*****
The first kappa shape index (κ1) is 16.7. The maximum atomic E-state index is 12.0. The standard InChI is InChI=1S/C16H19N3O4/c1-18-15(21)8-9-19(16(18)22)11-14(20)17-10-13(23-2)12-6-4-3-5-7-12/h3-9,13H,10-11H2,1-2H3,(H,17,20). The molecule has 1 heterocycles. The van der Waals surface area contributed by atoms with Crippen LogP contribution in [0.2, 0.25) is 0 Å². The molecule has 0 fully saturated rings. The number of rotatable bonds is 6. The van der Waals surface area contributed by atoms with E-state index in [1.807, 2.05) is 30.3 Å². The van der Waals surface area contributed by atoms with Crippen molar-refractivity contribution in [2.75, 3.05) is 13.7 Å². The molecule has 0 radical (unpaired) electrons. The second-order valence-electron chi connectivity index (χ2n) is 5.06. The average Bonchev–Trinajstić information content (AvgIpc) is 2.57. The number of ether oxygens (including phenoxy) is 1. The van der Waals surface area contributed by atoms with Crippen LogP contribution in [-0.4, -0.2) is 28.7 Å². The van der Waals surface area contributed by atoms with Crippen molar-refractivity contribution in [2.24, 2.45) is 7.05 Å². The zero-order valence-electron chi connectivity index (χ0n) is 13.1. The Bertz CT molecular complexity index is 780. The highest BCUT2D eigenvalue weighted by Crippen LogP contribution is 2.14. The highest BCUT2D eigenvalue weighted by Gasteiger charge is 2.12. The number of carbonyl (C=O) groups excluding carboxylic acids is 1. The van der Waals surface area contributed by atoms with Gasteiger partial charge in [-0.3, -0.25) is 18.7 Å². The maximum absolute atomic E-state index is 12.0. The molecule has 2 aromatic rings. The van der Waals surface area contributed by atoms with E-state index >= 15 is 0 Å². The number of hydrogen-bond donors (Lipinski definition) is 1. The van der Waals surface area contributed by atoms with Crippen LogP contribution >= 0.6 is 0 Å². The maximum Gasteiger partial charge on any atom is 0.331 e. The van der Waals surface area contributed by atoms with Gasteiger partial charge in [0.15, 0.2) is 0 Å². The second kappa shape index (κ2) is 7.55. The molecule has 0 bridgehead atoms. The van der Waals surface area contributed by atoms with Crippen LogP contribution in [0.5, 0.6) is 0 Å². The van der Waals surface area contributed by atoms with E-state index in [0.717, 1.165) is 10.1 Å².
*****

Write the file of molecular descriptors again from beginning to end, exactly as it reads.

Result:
The first kappa shape index (κ1) is 16.7. The maximum atomic E-state index is 12.0. The standard InChI is InChI=1S/C16H19N3O4/c1-18-15(21)8-9-19(16(18)22)11-14(20)17-10-13(23-2)12-6-4-3-5-7-12/h3-9,13H,10-11H2,1-2H3,(H,17,20). The molecule has 1 heterocycles. The van der Waals surface area contributed by atoms with Crippen LogP contribution in [0.2, 0.25) is 0 Å². The molecule has 0 fully saturated rings. The number of rotatable bonds is 6. The van der Waals surface area contributed by atoms with E-state index in [1.807, 2.05) is 30.3 Å². The van der Waals surface area contributed by atoms with Crippen molar-refractivity contribution in [2.75, 3.05) is 13.7 Å². The molecule has 0 radical (unpaired) electrons. The second-order valence-electron chi connectivity index (χ2n) is 5.06. The average Bonchev–Trinajstić information content (AvgIpc) is 2.57. The number of ether oxygens (including phenoxy) is 1. The van der Waals surface area contributed by atoms with Crippen LogP contribution in [-0.4, -0.2) is 28.7 Å². The van der Waals surface area contributed by atoms with Crippen molar-refractivity contribution in [2.24, 2.45) is 7.05 Å². The zero-order valence-electron chi connectivity index (χ0n) is 13.1. The Bertz CT molecular complexity index is 780. The highest BCUT2D eigenvalue weighted by Crippen LogP contribution is 2.14. The highest BCUT2D eigenvalue weighted by Gasteiger charge is 2.12. The number of carbonyl (C=O) groups excluding carboxylic acids is 1. The van der Waals surface area contributed by atoms with Gasteiger partial charge in [-0.3, -0.25) is 18.7 Å². The maximum absolute atomic E-state index is 12.0. The molecule has 2 aromatic rings. The van der Waals surface area contributed by atoms with E-state index >= 15 is 0 Å². The number of hydrogen-bond donors (Lipinski definition) is 1. The van der Waals surface area contributed by atoms with Crippen LogP contribution >= 0.6 is 0 Å². The maximum Gasteiger partial charge on any atom is 0.331 e. The van der Waals surface area contributed by atoms with Gasteiger partial charge in [0.15, 0.2) is 0 Å². The second kappa shape index (κ2) is 7.55. The molecule has 0 bridgehead atoms. The van der Waals surface area contributed by atoms with Crippen LogP contribution in [0.5, 0.6) is 0 Å². The van der Waals surface area contributed by atoms with E-state index in [0.717, 1.165) is 10.1 Å².